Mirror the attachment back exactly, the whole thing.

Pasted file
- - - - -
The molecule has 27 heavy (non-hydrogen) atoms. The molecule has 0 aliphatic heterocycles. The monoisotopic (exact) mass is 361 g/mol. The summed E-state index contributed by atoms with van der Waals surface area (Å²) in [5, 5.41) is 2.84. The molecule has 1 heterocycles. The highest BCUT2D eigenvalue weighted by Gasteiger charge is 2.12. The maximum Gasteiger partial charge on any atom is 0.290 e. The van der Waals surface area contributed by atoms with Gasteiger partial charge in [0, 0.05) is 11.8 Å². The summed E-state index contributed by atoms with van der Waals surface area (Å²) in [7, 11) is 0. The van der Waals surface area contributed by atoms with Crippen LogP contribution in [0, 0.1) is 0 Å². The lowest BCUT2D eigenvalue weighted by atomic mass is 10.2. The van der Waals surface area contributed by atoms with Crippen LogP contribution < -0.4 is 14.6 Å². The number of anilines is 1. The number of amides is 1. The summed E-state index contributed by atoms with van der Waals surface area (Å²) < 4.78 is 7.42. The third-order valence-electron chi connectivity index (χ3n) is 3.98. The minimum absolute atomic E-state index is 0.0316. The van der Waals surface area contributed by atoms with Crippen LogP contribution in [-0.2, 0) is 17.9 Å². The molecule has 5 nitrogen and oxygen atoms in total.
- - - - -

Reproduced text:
The molecule has 27 heavy (non-hydrogen) atoms. The molecule has 0 aliphatic heterocycles. The monoisotopic (exact) mass is 361 g/mol. The summed E-state index contributed by atoms with van der Waals surface area (Å²) in [5, 5.41) is 2.84. The molecule has 1 heterocycles. The highest BCUT2D eigenvalue weighted by Gasteiger charge is 2.12. The maximum Gasteiger partial charge on any atom is 0.290 e. The van der Waals surface area contributed by atoms with Gasteiger partial charge in [0, 0.05) is 11.8 Å². The summed E-state index contributed by atoms with van der Waals surface area (Å²) in [7, 11) is 0. The van der Waals surface area contributed by atoms with Crippen LogP contribution in [0, 0.1) is 0 Å². The lowest BCUT2D eigenvalue weighted by atomic mass is 10.2. The van der Waals surface area contributed by atoms with Crippen LogP contribution < -0.4 is 14.6 Å². The number of anilines is 1. The number of amides is 1. The summed E-state index contributed by atoms with van der Waals surface area (Å²) < 4.78 is 7.42. The third-order valence-electron chi connectivity index (χ3n) is 3.98. The minimum absolute atomic E-state index is 0.0316. The van der Waals surface area contributed by atoms with Crippen LogP contribution in [-0.2, 0) is 17.9 Å². The molecule has 5 nitrogen and oxygen atoms in total.